Arianna Miller

laid out to dry

their irish accents lit a fire

    in us    shook our american

minds when they said they loved our fast talk,

                                        the way we kissed & bit

       their lips

        & they told us we  were  brilliant

 we let them take us

home, where they showed us cloudy views

  from their flat, the insides

of their palms  & made fun of us for wearing

    flip flops; “a girl should never show an irishman  her toes.”

we watered       left behind lovers as we gaped at green

  mountains sprinkled in little white puffs

only pausing to remember what it felt like to kiss in sligo

  rain,       our faces   hidden beneath soaked sweaters & the glow

      of yellow lamps.


the invention of mental illness

my mother always told me there was nothing wrong with me.

the bees buzzing beneath my mattress were nothing more

than grandfather’s snoring reverberating through the walls.

when i was six i crawled up the ladder to my mother’s loft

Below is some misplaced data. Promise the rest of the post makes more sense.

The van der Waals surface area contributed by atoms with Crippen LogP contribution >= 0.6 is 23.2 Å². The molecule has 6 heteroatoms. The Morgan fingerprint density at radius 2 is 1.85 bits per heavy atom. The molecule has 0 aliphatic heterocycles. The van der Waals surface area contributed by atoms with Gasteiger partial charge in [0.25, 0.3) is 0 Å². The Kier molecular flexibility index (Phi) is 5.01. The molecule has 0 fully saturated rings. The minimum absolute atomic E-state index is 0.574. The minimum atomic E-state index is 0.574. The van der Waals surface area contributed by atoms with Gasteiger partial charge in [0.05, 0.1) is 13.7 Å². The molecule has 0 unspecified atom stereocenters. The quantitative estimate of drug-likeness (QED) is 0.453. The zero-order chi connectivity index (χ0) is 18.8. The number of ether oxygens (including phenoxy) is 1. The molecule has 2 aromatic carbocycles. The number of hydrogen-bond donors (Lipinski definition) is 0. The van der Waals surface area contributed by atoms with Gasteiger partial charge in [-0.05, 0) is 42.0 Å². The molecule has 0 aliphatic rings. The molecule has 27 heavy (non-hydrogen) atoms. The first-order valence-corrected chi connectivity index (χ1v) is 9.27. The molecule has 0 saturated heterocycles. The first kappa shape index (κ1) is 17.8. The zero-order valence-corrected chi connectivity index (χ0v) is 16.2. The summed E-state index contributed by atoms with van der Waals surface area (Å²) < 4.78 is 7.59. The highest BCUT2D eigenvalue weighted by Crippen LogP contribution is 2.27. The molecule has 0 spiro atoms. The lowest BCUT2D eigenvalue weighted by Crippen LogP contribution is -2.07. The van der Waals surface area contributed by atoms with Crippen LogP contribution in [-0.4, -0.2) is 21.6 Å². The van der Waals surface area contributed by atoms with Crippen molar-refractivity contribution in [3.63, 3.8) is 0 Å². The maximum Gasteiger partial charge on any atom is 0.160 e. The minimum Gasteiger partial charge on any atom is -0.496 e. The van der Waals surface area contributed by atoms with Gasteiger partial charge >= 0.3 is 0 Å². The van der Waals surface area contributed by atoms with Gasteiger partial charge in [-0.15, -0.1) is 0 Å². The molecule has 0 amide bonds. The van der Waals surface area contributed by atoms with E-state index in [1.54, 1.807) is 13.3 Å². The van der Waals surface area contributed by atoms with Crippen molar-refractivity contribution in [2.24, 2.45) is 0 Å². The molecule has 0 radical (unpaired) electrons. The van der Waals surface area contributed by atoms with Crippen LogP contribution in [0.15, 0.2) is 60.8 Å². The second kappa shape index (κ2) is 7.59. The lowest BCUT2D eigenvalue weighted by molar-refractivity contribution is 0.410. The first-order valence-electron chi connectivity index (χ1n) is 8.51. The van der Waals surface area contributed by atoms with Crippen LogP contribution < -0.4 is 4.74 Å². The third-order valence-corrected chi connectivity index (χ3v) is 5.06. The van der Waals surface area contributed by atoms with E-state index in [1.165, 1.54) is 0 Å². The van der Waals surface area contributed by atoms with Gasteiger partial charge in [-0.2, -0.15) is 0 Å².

made of pine and something sour. she said the smell was rain-

soaked pillows digesting the water. i knew it was milk she kept

in her closet; sometimes she mistook it for the fridge. on sundays she took

me to the lake-drenched park. where the ducks & geese poked their heads

into puddles that were no longer there. momma said i was better than birds

i had to stop making up things that weren’t there.


Arianna Miller is a senior at SUNY Geneseo; she has previously been published in Gandy Dancer. Ari studies creative writing and adolescent education, hoping to inspire her future students to fall in love with words as she did. In her free time, Ari enjoys writing, performing slam poetry, and playing with her pet hermit crab named Lilo.